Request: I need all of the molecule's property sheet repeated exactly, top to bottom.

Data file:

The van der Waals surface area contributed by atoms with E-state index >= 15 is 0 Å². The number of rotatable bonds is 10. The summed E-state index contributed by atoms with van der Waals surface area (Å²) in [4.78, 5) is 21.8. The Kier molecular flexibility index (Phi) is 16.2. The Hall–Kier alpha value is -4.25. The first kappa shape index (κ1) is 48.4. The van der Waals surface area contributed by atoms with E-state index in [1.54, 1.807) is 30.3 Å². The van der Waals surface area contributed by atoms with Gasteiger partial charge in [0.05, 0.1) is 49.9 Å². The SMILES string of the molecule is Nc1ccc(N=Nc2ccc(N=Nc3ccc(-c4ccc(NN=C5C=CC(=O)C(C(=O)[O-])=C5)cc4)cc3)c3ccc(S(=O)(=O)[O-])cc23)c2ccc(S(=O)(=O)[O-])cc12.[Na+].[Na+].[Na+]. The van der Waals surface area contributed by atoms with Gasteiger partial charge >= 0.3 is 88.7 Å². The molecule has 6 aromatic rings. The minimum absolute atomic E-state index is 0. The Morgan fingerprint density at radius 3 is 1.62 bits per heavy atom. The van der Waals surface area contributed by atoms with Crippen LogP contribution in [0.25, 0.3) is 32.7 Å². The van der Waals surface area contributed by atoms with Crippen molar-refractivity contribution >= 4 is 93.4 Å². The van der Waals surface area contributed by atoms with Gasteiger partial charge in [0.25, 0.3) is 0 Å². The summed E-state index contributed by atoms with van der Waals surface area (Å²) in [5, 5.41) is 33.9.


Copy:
The van der Waals surface area contributed by atoms with E-state index >= 15 is 0 Å². The number of rotatable bonds is 10. The summed E-state index contributed by atoms with van der Waals surface area (Å²) in [4.78, 5) is 21.8. The Kier molecular flexibility index (Phi) is 16.2. The Hall–Kier alpha value is -4.25. The first kappa shape index (κ1) is 48.4. The van der Waals surface area contributed by atoms with E-state index in [1.54, 1.807) is 30.3 Å². The van der Waals surface area contributed by atoms with Gasteiger partial charge in [0.05, 0.1) is 49.9 Å². The SMILES string of the molecule is Nc1ccc(N=Nc2ccc(N=Nc3ccc(-c4ccc(NN=C5C=CC(=O)C(C(=O)[O-])=C5)cc4)cc3)c3ccc(S(=O)(=O)[O-])cc23)c2ccc(S(=O)(=O)[O-])cc12.[Na+].[Na+].[Na+]. The van der Waals surface area contributed by atoms with Gasteiger partial charge >= 0.3 is 88.7 Å². The molecule has 6 aromatic rings. The minimum absolute atomic E-state index is 0. The Morgan fingerprint density at radius 3 is 1.62 bits per heavy atom. The van der Waals surface area contributed by atoms with Crippen LogP contribution in [0.25, 0.3) is 32.7 Å². The van der Waals surface area contributed by atoms with Crippen molar-refractivity contribution >= 4 is 93.4 Å². The van der Waals surface area contributed by atoms with Gasteiger partial charge in [0.25, 0.3) is 0 Å². The summed E-state index contributed by atoms with van der Waals surface area (Å²) in [5, 5.41) is 33.9.